- According to Deng, taking Taiwan by force has the popular support of mainland Chinese.
While Deng’s projection of a military takeover of Taiwan in 2020 seems to me outlandish, I do agree that Xi probably has a timetable in mind to solve the “Taiwan problem.” He has been building a modern Chinese military that is capable of carrying out such a mission. For years, China has poured billions into technology development and military training.
The Trump administration’s national security strategy laid out in December caused alarm in China, because it labeled China a strategic rival of the U.S. No Chinese leader, especially Xi, wants to appear weak in front of such a direct challenge. So Xi is eager to show under his leadership, China will stand up to what he sees as American imperialism.
Not surprisingly, China’s air force demonstrated its capability by flying a bomber around Taiwan last December. The Chinese navy is building its third home-grown aircraft carrier. In his New Year speech to China’s People’s Liberation Army (PLA), Xi stressed the need for real combat training. Right after the New Year, Mainland China’s Civil Aviation Administration opened four new aviation corridors over the Taiwan Strait for commercial use. That decision prompted strong protest from Taiwan, which says Beijing’s is using commercial aviation to cloak its political and even military agenda to change the status quo of the strait.
Should President Trump sign these two Taiwan related bills into law, he needs to be prepared for strong protest and retaliation from China. The hawks in the Chinese government and especially from the Chinese military may push Xi to move up his Taiwan “liberation” timetable.
Most foreign policy experts believe it’s in both the U.S. and Taiwan’s interests to maintain the current status quo and not to provoke Beijing into deploying force. Some argue that President Trump doesn’t actually need to sign these bills into law, but instead use them as a bargaining chip to extract some kind of concessions from Beijing on issues such as trade and North Korea — and that’s the most likely outcome should they make it to his desk.
We should lower our expectations, though, about the number of concessions Beijing might be willing to make. Since Taiwan is such a bottom line issue, as well as an emotional issue for mainland Chinese, Xi will not want to give any impression to his fellow countrymen that he is capitulating to the U.S. demands over Taiwan.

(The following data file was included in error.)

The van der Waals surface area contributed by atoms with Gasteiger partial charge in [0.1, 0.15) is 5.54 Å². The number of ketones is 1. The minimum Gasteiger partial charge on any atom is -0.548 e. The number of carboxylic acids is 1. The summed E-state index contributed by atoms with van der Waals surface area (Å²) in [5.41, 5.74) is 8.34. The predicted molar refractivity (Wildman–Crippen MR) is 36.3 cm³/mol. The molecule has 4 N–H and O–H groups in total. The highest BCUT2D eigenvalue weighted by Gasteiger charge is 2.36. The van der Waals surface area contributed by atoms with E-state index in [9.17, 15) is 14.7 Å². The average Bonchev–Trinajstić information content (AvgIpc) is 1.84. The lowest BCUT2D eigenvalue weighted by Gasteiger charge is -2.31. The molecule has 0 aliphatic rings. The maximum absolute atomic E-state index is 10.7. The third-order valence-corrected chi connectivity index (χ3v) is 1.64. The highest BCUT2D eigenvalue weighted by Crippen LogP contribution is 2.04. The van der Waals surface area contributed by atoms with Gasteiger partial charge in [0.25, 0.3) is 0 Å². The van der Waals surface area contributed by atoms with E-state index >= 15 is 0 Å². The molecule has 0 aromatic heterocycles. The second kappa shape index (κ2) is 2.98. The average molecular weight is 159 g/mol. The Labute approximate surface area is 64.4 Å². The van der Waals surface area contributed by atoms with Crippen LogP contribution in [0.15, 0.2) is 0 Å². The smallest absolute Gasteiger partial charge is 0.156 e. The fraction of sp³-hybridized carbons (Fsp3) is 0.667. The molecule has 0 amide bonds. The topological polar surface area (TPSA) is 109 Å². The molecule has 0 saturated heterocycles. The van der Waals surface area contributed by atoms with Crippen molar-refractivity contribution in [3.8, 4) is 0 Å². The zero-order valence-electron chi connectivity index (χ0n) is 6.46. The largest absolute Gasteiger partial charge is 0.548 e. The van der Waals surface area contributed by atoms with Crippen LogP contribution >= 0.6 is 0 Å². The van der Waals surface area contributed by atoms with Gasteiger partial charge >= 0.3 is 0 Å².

The government of Taiwan also worries about becoming a bargaining chip between two super powers, especially that Trump, who campaigned on a platform of “American First,” may sacrifice Taiwan’s interests in order to win mainland China’s support in dealing with the North Korea threat.
Whatever Trump decides to do, he should remember that Taiwan and Beijing represent two very different political systems, and that people in Taiwan, like people everywhere, have the right to self determination, which doesn’t necessarily mean independence, but it does mean they shouldn’t be forced into any situation they don’t want to be in. Trump should remember these powerful words from his own national security strategy paper,
“There can be no moral equivalency between nations that uphold the rule of law, empower women, and respect individual rights and those that brutalize and suppress their people. … And it is part of our culture, as well as in America’s interest, to help those in need and those trying to build a better future for their families … For much of the world, America’s liberties are inspirational, and the United States will always stand with those who seek freedom.”